Batman & Robin (Screenshot: YouTube)

Look, nobody ever said making a movie was easy. Actually, that’s not true; making a movie would be relatively simple. Making a good movie is a far different matter. And making a big blockbuster film, which involves hundreds—if not thousands—of people, all working in tandem in a massive network of interconnected responsibilities, all trying their damnedest to make a piece of entertainment that can distract you, if only fleetingly, from the endless drudgery of existence? That seems like a very tall order indeed. Which is why Joel Schumacher, director of the 1997 exercise in thinly veiled S&M rubberized bondage play, Batman & Robin, would like to apologize to everyone for making such a shitty movie.

“Look, I apologize,” Schumacher says in a new interview with Vice. “I want to apologize to every fan that was disappointed because I think I owe them that.” The director is relatively candid about the movie’s failings, admitting the decision to tackle the sequel was at least in part due to “some hubris on my part,” and that he mostly feels bad for the crew who worked so hard on a film that didn’t just under-deliver, but delivered a steam pile of cinematic excrement slathered in “cold” puns. “And then after Batman & Robin, I was scum,” he notes, with the kind of subtle understatement to be expected from a man who gave the world a shot of a tight Bat-butt encased in rubber. “It was like I had murdered a baby.”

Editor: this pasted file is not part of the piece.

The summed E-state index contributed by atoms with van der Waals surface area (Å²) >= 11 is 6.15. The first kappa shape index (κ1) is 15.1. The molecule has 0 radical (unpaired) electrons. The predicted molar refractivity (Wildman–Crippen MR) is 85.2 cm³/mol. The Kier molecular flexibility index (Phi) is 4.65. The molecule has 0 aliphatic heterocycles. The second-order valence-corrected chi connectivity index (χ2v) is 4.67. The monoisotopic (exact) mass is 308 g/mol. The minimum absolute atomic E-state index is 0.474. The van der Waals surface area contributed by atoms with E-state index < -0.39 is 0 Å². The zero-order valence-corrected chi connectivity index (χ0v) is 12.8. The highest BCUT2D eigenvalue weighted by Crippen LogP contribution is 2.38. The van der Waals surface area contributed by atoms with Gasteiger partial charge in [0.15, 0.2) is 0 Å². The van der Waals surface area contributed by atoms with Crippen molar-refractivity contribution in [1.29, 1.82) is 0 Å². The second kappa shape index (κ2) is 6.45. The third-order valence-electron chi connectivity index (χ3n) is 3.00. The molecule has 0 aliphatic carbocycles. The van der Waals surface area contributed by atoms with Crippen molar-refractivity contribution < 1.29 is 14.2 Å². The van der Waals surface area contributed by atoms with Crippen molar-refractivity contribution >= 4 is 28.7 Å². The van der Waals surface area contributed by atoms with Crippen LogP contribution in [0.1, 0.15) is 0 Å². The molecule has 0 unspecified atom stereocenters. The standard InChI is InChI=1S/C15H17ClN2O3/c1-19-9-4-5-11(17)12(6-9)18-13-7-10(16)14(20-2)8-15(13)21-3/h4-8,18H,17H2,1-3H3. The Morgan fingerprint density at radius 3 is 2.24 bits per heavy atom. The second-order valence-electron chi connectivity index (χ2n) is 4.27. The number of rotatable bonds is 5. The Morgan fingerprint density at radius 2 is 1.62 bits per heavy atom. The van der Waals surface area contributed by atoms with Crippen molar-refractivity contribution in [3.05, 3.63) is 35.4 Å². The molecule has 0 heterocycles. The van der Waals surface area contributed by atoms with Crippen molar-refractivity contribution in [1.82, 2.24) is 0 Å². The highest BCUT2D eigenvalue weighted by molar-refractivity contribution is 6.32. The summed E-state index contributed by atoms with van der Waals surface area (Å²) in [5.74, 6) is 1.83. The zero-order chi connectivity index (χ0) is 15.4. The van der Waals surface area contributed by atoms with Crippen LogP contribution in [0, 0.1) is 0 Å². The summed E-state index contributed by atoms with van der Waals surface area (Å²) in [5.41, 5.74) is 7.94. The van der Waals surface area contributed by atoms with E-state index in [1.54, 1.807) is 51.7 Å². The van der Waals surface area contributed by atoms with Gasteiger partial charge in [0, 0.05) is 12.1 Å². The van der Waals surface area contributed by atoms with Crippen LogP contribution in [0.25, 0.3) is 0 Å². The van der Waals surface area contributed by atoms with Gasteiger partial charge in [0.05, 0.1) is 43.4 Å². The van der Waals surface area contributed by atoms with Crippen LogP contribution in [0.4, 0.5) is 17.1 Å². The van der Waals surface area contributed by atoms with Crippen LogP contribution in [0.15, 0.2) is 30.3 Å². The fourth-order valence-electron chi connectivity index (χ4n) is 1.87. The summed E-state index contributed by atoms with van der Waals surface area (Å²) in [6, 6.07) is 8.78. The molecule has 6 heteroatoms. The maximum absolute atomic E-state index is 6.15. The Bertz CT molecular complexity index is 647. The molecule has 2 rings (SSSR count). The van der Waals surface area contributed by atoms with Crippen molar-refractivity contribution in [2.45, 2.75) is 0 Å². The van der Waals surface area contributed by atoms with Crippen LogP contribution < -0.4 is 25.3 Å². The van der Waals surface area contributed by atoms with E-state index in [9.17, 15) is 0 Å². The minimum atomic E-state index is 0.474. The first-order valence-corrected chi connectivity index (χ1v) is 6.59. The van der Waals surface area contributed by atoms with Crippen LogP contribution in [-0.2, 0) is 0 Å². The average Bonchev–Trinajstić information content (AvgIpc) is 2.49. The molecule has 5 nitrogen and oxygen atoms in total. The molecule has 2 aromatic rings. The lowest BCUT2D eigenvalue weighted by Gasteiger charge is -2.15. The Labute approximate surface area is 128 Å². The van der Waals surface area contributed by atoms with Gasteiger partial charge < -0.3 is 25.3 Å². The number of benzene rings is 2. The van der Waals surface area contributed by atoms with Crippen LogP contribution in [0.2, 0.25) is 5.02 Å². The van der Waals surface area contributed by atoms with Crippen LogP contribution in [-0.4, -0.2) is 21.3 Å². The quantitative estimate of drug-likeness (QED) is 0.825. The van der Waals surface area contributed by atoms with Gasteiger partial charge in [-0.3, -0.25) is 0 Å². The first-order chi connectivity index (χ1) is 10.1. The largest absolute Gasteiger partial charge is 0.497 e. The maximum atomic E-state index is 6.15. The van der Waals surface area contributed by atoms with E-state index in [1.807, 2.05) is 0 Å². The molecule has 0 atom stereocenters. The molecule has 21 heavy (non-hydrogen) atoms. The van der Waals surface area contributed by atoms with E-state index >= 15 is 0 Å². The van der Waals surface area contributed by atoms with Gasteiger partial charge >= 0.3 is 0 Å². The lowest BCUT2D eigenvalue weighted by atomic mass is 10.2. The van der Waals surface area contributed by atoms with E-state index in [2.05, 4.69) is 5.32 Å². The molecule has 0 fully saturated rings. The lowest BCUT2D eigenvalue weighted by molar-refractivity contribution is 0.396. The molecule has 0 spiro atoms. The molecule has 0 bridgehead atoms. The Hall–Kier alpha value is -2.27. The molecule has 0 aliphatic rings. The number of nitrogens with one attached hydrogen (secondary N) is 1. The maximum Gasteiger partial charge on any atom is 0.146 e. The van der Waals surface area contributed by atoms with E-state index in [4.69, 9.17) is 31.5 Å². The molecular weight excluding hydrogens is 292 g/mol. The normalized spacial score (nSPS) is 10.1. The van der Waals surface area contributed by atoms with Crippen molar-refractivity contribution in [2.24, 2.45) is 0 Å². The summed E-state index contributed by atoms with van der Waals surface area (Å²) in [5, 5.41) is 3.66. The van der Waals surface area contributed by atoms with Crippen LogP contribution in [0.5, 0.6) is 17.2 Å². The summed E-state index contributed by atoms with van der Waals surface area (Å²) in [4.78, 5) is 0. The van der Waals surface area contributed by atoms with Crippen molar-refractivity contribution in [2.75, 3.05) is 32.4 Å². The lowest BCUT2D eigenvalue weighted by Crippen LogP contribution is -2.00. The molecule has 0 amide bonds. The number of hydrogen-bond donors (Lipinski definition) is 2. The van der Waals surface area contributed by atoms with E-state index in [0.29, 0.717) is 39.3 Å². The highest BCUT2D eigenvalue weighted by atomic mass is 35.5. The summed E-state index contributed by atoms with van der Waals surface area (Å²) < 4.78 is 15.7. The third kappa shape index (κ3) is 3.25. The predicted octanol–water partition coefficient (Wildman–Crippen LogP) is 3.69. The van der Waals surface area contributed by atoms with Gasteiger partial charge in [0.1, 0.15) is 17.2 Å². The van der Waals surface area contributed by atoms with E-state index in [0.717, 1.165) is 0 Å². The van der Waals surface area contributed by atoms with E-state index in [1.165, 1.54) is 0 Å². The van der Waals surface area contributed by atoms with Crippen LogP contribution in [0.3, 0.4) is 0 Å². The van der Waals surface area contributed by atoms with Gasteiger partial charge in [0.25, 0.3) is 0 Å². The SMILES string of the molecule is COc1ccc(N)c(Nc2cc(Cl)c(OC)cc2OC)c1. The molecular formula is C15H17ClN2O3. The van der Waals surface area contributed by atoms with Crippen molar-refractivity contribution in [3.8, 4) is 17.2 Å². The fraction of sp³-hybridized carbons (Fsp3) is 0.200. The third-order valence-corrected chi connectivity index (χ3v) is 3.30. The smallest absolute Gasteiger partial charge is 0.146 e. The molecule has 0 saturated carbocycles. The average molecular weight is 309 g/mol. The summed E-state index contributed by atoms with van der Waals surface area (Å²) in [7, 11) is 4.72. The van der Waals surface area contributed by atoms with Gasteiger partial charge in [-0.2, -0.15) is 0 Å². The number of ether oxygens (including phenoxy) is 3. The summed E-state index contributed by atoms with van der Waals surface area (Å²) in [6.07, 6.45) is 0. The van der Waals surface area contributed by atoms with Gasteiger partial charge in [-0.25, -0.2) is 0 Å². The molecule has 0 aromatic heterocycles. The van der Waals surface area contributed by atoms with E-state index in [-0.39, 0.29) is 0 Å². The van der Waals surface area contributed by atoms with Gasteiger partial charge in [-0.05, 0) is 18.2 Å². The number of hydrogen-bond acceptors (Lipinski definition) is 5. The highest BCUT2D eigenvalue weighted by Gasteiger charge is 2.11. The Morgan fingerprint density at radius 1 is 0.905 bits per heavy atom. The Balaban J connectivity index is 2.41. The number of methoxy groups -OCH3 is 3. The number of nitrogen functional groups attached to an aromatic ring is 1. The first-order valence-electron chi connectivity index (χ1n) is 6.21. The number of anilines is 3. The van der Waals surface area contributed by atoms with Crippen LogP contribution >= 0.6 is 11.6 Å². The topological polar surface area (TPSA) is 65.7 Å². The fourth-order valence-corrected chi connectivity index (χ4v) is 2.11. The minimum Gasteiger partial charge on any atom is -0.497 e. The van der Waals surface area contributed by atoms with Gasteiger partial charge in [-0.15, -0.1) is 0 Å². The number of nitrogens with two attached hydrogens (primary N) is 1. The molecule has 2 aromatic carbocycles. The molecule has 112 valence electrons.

While he seems to have moved on and learned to ignore being critically savaged for the most part, Schumacher does admit to a bit of an existential crisis moment during the endless worldwide press tour for the film. “So I’m in Rio, cutting the ribbon to yet another toy store with Warner Bros. merchandise and I just thought… what the fuck is going on? So I went on a vacation to Mexico, called my bosses. and told them that I couldn’t do another Batman… I just needed to get out of carrying the summer movie thing, for my own sanity.”

And yes, he does talk about the bat-nipples, saying he gave the designer images of Greek statues for inspiration, and that he honestly thought it looked cool at the time, and is still surprised by the massive backlash. “I really never thought that would happen. I really didn’t,” which is definitely the voice of someone talking about an era when the internet had yet to really come into its own. “Maybe I was just naive, but I’m still glad we did it.”